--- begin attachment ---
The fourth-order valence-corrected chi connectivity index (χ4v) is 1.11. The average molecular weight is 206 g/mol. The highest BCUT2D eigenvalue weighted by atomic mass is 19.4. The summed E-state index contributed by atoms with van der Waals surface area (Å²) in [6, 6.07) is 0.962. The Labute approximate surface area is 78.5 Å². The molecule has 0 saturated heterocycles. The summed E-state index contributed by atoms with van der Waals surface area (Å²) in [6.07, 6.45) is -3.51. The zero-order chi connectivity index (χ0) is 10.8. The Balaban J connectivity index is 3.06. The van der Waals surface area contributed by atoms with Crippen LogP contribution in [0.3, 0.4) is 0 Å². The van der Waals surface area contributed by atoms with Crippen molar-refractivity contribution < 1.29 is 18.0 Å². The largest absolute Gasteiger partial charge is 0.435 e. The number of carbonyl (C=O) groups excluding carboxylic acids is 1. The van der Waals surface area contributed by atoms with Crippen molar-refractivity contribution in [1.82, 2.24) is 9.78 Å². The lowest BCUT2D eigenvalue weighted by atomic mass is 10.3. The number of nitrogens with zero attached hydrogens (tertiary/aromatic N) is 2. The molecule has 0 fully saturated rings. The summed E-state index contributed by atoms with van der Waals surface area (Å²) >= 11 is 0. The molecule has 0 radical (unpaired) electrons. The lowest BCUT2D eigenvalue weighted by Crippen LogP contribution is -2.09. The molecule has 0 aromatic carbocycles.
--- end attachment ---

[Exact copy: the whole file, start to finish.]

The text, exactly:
The fourth-order valence-corrected chi connectivity index (χ4v) is 1.11. The average molecular weight is 206 g/mol. The highest BCUT2D eigenvalue weighted by atomic mass is 19.4. The summed E-state index contributed by atoms with van der Waals surface area (Å²) in [6, 6.07) is 0.962. The Labute approximate surface area is 78.5 Å². The molecule has 0 saturated heterocycles. The summed E-state index contributed by atoms with van der Waals surface area (Å²) in [6.07, 6.45) is -3.51. The zero-order chi connectivity index (χ0) is 10.8. The Balaban J connectivity index is 3.06. The van der Waals surface area contributed by atoms with Crippen LogP contribution in [0.3, 0.4) is 0 Å². The van der Waals surface area contributed by atoms with Crippen molar-refractivity contribution < 1.29 is 18.0 Å². The largest absolute Gasteiger partial charge is 0.435 e. The number of carbonyl (C=O) groups excluding carboxylic acids is 1. The van der Waals surface area contributed by atoms with Crippen molar-refractivity contribution in [1.82, 2.24) is 9.78 Å². The lowest BCUT2D eigenvalue weighted by atomic mass is 10.3. The number of nitrogens with zero attached hydrogens (tertiary/aromatic N) is 2. The molecule has 0 fully saturated rings. The summed E-state index contributed by atoms with van der Waals surface area (Å²) >= 11 is 0. The molecule has 0 radical (unpaired) electrons. The lowest BCUT2D eigenvalue weighted by Crippen LogP contribution is -2.09. The molecule has 0 aromatic carbocycles.